Standard Chartered has set aside $900 million for potential penalties relating to investigations into the bank's practices in the UK and US.
The provision will cover the UK bank's estimates for potential penalties from investigations over US sanctions violations, currency trading issues and financial-crime controls, the company said. Standard Chartered has been bracing for a possible US fine related to past dealings with Iran, and the charge may indicate a settlement is close.
StanChart also included in the provision a £102.2m (€117.7m) fine from Britain's Financial Conduct Authority related to historical financial crime controls. It said it was considering its options in relation to the penalty, according to a filing to the Hong Kong Stock Exchange.
The filing is the first time the bank has quantified the possible cost of the investigations. Previously it said only in filings that it was "not practicable" to estimate the financial impact because the range of potential outcomes was too broad.
Its chief executive officer Bill Winters is due to present his plan to improve profitability when the bank reports full-year results next week. He may also announce a new round of cost cuts to boost a share price that's down more than 35% since he took over in June 2015.
The provision could wipe out the majority of the bank's second-half profit. Joseph Dickerson, an analyst at Jefferies Financial Group Inc, said in a note this week he estimated the firm would post pre-tax profit of US$1.4 billion in the last six months of 2018, excluding litigation costs.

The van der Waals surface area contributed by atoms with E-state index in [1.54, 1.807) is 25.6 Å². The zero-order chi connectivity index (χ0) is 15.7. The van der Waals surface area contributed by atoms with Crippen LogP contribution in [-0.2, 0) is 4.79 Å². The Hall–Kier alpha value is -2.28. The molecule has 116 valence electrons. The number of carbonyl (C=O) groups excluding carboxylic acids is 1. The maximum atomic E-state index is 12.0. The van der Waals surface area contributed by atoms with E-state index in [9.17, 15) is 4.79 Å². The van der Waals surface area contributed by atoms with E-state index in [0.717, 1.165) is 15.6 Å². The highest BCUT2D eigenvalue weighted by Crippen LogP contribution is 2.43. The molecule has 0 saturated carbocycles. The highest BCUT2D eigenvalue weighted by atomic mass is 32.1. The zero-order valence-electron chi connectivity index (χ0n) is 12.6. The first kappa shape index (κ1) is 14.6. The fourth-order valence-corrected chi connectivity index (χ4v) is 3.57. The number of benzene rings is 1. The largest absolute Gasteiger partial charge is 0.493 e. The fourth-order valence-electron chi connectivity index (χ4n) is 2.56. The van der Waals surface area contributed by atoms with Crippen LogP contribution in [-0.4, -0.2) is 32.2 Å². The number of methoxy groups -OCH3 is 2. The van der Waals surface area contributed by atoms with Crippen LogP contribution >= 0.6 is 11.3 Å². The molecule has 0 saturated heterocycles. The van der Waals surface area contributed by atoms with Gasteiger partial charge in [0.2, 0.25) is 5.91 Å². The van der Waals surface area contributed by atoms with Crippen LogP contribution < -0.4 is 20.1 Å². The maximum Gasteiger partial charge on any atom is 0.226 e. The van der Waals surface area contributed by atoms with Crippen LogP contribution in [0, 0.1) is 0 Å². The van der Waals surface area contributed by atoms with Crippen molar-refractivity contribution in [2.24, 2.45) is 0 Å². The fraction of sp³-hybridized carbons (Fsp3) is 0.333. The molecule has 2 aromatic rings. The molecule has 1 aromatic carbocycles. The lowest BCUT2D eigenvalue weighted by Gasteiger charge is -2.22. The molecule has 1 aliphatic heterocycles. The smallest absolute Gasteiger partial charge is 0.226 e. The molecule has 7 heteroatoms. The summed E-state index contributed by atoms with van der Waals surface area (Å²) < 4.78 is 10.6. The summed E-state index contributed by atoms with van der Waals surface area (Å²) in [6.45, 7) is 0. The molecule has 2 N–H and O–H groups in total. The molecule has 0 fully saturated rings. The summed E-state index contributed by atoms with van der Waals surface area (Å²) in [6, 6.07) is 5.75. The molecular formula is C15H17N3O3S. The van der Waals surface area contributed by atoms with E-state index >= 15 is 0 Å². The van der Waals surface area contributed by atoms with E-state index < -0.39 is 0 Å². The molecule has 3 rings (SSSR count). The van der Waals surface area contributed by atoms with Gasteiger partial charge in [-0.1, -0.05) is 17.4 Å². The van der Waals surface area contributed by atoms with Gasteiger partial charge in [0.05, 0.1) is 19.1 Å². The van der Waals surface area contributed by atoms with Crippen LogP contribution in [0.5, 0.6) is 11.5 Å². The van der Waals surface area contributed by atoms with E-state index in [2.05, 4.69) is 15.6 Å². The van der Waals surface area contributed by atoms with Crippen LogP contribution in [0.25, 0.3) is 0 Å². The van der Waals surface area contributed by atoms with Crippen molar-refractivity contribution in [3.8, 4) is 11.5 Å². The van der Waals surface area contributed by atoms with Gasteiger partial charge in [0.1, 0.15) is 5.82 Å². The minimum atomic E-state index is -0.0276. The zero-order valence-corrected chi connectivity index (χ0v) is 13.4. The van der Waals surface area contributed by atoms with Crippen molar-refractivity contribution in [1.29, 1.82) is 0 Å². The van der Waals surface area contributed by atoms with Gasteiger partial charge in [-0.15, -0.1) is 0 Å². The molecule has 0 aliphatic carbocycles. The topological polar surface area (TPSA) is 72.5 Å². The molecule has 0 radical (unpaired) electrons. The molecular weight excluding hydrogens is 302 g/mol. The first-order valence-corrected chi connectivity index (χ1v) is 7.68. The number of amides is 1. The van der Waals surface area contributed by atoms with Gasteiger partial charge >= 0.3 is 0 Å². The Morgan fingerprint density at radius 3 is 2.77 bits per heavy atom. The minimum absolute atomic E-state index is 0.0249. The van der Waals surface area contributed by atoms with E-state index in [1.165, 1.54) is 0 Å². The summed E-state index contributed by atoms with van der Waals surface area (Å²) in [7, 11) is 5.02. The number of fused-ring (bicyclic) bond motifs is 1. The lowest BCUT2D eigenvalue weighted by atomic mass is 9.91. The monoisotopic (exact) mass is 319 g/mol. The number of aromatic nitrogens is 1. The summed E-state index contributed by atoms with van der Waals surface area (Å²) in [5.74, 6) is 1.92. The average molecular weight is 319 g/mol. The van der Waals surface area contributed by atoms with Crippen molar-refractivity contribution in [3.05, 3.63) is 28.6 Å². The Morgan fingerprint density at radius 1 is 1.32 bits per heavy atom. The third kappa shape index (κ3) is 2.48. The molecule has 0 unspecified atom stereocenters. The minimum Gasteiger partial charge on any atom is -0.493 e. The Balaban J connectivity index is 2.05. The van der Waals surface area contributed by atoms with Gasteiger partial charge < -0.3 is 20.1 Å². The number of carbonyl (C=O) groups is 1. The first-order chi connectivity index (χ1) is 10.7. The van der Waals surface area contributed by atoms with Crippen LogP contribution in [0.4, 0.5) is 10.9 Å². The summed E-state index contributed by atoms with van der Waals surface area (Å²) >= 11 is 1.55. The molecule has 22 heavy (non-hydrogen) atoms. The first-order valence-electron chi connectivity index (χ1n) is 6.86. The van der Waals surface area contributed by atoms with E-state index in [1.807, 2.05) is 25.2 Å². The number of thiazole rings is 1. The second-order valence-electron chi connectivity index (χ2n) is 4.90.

StanChart has been the subject of multiple investigations by US authorities into its dealings with Iran, which is the subject of heavy US sanctions.
Standard Chartered settled a currency trading investigation last month and said it received a notice from the UK's Financial Conduct Authority (FCA) over the financial-crime controls. The FCA plans to impose a penalty of £102 million (S$179.7 million), the London-based lender said. The bank said it's still considering its options related to the FCA's notice.
in March 2018 the Monetary Authority of Singapore (MAS) imposed penalties on Standard Chartered of SGD 6.3m ($4.8mn) for breaches of its anti-money laundering and countering the financing of terrorism (AML/CFT) requirements.
Other global banks are grappling with soaring legal expenses. A French court on Wednesday ordered UBS Group AG to pay a record €4.5bn over a tax-evasion case, the biggest fine for a Swiss bank. While UBS said it will appeal, the penalties make up more than its entire profit for 2018.